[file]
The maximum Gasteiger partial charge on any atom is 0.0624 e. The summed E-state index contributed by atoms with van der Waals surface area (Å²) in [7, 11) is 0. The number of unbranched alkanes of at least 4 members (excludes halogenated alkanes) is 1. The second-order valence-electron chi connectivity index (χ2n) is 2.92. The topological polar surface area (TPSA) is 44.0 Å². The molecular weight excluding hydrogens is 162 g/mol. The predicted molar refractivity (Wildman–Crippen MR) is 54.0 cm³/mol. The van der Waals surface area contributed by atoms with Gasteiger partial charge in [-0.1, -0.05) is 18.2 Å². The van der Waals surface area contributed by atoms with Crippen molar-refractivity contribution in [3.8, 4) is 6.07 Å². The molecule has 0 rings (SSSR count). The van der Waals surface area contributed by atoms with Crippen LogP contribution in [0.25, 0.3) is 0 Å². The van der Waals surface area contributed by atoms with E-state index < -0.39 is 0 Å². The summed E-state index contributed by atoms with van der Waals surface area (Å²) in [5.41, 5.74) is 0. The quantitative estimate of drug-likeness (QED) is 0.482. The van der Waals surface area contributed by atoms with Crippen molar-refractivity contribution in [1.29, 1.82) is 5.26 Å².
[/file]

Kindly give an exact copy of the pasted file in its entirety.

The maximum Gasteiger partial charge on any atom is 0.0624 e. The summed E-state index contributed by atoms with van der Waals surface area (Å²) in [7, 11) is 0. The number of unbranched alkanes of at least 4 members (excludes halogenated alkanes) is 1. The second-order valence-electron chi connectivity index (χ2n) is 2.92. The topological polar surface area (TPSA) is 44.0 Å². The molecular weight excluding hydrogens is 162 g/mol. The predicted molar refractivity (Wildman–Crippen MR) is 54.0 cm³/mol. The van der Waals surface area contributed by atoms with Gasteiger partial charge in [-0.1, -0.05) is 18.2 Å². The van der Waals surface area contributed by atoms with Crippen molar-refractivity contribution in [3.8, 4) is 6.07 Å². The molecule has 0 rings (SSSR count). The van der Waals surface area contributed by atoms with Crippen LogP contribution in [0.25, 0.3) is 0 Å². The van der Waals surface area contributed by atoms with E-state index < -0.39 is 0 Å². The summed E-state index contributed by atoms with van der Waals surface area (Å²) in [5.41, 5.74) is 0. The quantitative estimate of drug-likeness (QED) is 0.482. The van der Waals surface area contributed by atoms with Crippen molar-refractivity contribution in [1.29, 1.82) is 5.26 Å².